Fortress likely to get UNESCO listing

By Korea Herald
  • Published : Apr 29, 2014 - 20:43
  • Updated : Apr 29, 2014 - 20:43
Namhansanseong Haenggung, a royal palace complex inside Namhansanseong Fortress
A mountain fortress southeast of Seoul is highly likely to make it onto UNESCO’s list of world heritage sites, the government said Tuesday.

An experts’ panel under the UNESCO World Heritage Committee that deliberates on new additions to the list has recommended Namhansanseong Fortress for inscription in its recent report, according to the Cultural Heritage Administration.

A final decision is due in June when the committee meets in Qatar, but it seldom overturns recommendations from the International Council on Monuments and Sites, CHA officials said.

“Namhansanseong now awaits only the final nod from the World Heritage Committee to be inscribed on the list,” the agency said in a press release.

If approved, the fortress will be Korea’s 11th item on the much-coveted, list which includes Changdeokgung Palace in Seoul, the ancient city of Gyeongju and the volcanic island of Jejudo. The latest to win the world heritage title in Korea were the Hahoe and Yangdong villages in North Gyeongsang Province, which were jointly designated in August 2010.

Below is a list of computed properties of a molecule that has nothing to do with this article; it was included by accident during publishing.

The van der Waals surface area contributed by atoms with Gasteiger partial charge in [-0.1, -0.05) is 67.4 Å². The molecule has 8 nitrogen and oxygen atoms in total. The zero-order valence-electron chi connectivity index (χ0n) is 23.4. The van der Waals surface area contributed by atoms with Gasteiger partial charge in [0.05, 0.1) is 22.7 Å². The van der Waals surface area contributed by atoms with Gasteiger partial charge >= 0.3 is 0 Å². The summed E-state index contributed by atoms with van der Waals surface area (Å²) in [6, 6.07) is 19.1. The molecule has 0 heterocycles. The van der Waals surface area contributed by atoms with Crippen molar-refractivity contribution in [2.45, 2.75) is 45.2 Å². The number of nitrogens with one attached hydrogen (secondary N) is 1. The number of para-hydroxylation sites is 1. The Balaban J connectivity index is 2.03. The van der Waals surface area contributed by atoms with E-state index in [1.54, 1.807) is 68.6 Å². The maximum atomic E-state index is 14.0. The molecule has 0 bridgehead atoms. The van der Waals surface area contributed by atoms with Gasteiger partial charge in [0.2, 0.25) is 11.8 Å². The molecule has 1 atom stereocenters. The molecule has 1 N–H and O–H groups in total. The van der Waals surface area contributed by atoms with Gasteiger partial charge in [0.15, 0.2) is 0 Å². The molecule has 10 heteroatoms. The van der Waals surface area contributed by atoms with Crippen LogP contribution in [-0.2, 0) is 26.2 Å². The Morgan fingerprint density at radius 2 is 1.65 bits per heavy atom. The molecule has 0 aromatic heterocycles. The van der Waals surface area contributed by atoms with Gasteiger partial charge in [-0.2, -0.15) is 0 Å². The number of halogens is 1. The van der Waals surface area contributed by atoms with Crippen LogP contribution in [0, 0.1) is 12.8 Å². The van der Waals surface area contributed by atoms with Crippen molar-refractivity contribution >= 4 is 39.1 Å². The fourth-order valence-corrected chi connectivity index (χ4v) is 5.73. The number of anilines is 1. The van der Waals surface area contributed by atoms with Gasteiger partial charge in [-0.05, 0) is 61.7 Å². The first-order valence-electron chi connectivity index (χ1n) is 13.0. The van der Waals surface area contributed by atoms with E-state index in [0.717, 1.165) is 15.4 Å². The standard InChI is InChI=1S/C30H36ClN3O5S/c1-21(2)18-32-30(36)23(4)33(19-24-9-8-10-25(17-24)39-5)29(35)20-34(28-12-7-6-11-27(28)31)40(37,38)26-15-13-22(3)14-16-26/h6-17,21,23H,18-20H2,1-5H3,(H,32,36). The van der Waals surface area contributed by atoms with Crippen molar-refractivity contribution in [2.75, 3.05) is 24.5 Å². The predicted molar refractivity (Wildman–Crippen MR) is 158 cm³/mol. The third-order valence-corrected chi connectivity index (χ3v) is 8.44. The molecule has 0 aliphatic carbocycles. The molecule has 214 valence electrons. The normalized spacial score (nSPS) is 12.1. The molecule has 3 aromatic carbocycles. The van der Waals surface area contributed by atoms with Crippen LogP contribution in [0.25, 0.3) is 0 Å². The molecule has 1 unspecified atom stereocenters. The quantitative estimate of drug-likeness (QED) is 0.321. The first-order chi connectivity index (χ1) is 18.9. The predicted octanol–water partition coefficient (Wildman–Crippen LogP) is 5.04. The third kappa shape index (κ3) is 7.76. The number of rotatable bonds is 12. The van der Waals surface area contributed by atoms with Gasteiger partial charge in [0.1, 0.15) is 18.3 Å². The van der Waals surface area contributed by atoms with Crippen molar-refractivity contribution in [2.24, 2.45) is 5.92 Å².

Korea decided to apply for UNESCO status for the fortress in 2011 and submitted an application in January last year. A team of ICOMOS experts came to Korea last September for an on-site inspection.

Constructed along the steep ridge of Mount Namhansan, which spreads over three cities in Gyeonggi Province ― Gwangju, Seongnam and Hanam ― the ancient mountain fortification served as a strategic defense wall from the seventh century to the Joseon era (1392-1910).

Inside the 11.76-kilometer fortified stone wall are a royal palace complex, a large village and a number of temples, as it was built to serve as the king’s refuge and temporary capital during war.

In fact, King Injo of Joseon took shelter there for 47 days until he finally surrendered to the Qing Emperor Taizong during the second invasion of the Manchus, from 1636-1637.

The fortress is designated National Historic Site No. 57.

By Lee Sun-young (